Wnt/β-catenin signaling is hyperactivated in systemic sclerosis and induces Smad-dependent fibrotic responses in mesenchymal cells




Fibrosis in human diseases and animal models is associated with aberrant Wnt/β-catenin pathway activation. The aim of this study was to characterize the regulation, activity, mechanism of action, and significance of Wnt/β-catenin signaling in the context of systemic sclerosis (SSc).


The expression of Wnt signaling pathway components in SSc skin biopsy specimens was analyzed. The regulation of profibrotic responses by canonical Wnt/β-catenin was examined in explanted human mesenchymal cells. Fibrotic responses were studied using proliferation, migration, and gel contraction assays. The cell fate specification of subcutaneous preadipocytes by canonical Wnt signaling was evaluated.


Analysis of published genome-wide expression data revealed elevated expression of the Wnt receptor FZD2 and the Wnt target LEF1 and decreased expression of Wnt antagonists DKK2 and WIF1 in skin biopsy specimens from subsets of patients with diffuse cutaneous SSc compared to the other distinct subsets. Immunohistochemical analysis showed increased nuclear β-catenin expression in these biopsy specimens. In vitro, Wnt-3a induced β-catenin activation, stimulated fibroblast proliferation and migration, collagen gel contraction, and myofibroblast differentiation, and enhanced profibrotic gene expression. Genetic and pharmacologic approaches were used to demonstrate that these profibrotic responses involved autocrine transforming growth factor β signaling via Smads. In contrast, in explanted subcutaneous preadipocytes, Wnt-3a repressed adipogenesis and promoted myofibroblast differentiation.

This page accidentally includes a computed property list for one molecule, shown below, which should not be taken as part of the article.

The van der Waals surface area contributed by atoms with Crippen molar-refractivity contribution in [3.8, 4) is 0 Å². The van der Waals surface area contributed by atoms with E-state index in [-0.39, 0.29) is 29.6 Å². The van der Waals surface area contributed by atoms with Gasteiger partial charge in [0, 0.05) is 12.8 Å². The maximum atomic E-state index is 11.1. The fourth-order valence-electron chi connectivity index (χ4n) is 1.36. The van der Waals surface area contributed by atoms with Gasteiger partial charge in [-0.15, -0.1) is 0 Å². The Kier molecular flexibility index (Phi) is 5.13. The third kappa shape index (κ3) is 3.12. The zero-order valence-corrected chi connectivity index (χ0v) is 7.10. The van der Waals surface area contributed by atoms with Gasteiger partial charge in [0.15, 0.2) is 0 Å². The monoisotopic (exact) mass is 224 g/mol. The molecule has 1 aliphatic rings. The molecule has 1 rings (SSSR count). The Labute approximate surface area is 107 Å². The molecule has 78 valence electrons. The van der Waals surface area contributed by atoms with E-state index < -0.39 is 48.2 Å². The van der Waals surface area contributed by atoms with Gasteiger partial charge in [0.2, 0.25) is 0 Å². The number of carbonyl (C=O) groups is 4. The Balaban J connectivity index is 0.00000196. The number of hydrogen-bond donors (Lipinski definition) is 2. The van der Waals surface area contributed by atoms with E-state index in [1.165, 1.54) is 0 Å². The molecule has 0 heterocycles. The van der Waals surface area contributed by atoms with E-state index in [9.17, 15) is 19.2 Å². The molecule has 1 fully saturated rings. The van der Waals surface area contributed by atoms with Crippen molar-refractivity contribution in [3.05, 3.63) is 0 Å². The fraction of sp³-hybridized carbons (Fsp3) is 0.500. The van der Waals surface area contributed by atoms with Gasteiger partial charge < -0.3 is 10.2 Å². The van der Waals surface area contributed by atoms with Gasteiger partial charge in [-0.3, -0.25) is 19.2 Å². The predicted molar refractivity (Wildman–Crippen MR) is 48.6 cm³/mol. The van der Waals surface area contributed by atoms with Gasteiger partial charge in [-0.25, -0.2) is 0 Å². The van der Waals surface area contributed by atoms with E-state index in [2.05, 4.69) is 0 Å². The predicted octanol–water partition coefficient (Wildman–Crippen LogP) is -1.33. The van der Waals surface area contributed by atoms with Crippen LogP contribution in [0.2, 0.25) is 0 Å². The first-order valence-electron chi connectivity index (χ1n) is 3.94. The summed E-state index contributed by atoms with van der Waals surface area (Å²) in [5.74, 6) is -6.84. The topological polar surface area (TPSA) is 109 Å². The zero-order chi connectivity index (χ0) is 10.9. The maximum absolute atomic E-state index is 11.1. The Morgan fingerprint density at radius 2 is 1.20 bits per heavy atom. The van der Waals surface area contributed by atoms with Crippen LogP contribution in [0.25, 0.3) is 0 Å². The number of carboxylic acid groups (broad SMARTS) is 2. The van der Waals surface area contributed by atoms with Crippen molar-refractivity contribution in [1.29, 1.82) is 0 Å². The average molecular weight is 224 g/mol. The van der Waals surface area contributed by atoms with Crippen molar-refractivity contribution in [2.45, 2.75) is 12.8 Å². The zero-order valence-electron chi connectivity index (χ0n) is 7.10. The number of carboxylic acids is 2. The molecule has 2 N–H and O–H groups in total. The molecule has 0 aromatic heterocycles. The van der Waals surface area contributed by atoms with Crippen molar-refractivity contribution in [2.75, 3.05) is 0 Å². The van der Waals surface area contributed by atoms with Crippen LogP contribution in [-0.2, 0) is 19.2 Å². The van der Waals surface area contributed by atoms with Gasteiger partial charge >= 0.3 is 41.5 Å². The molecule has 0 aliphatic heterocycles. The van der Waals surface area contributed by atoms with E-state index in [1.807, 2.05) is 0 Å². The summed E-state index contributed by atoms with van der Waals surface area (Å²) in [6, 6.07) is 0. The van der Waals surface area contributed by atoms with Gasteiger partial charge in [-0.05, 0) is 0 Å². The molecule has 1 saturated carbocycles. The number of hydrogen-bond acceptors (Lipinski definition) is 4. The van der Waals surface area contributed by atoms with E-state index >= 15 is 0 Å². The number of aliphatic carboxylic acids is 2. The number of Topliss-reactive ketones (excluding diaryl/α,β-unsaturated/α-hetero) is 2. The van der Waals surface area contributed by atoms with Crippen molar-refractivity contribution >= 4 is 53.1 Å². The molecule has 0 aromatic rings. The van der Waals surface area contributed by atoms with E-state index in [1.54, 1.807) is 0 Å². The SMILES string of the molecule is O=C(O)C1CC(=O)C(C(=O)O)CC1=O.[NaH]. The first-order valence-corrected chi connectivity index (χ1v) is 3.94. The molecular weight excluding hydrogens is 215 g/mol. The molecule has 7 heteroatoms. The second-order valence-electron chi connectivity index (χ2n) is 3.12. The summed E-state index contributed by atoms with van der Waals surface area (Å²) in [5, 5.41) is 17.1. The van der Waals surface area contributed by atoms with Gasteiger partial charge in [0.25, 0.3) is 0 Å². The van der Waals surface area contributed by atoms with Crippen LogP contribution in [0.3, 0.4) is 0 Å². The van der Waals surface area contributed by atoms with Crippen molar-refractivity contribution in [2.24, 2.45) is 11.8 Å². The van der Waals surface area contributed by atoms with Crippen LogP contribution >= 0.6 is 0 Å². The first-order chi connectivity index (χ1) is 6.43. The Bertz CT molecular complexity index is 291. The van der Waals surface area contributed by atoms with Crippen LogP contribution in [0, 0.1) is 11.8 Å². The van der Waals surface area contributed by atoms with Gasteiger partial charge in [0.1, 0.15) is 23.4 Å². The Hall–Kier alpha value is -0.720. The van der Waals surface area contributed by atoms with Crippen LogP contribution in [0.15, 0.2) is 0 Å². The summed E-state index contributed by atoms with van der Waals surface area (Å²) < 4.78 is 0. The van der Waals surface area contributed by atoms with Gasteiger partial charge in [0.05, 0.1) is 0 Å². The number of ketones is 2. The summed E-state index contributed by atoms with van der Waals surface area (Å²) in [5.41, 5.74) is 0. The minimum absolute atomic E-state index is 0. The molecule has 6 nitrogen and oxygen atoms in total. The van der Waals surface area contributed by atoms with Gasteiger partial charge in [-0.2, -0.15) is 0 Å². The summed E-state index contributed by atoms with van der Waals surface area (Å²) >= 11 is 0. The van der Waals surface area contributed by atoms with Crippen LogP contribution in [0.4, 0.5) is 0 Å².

Canonical Wnt signaling was hyperactivated in SSc skin biopsy specimens. In explanted mesenchymal cells, Wnt-3a stimulated fibrogenic responses while suppressing adipogenesis. Taken together, these results indicate that Wnts have potent profibrotic effects, and that canonical Wnt signaling plays an important role in the pathogenesis of fibrosis and lipoatrophy in SSc.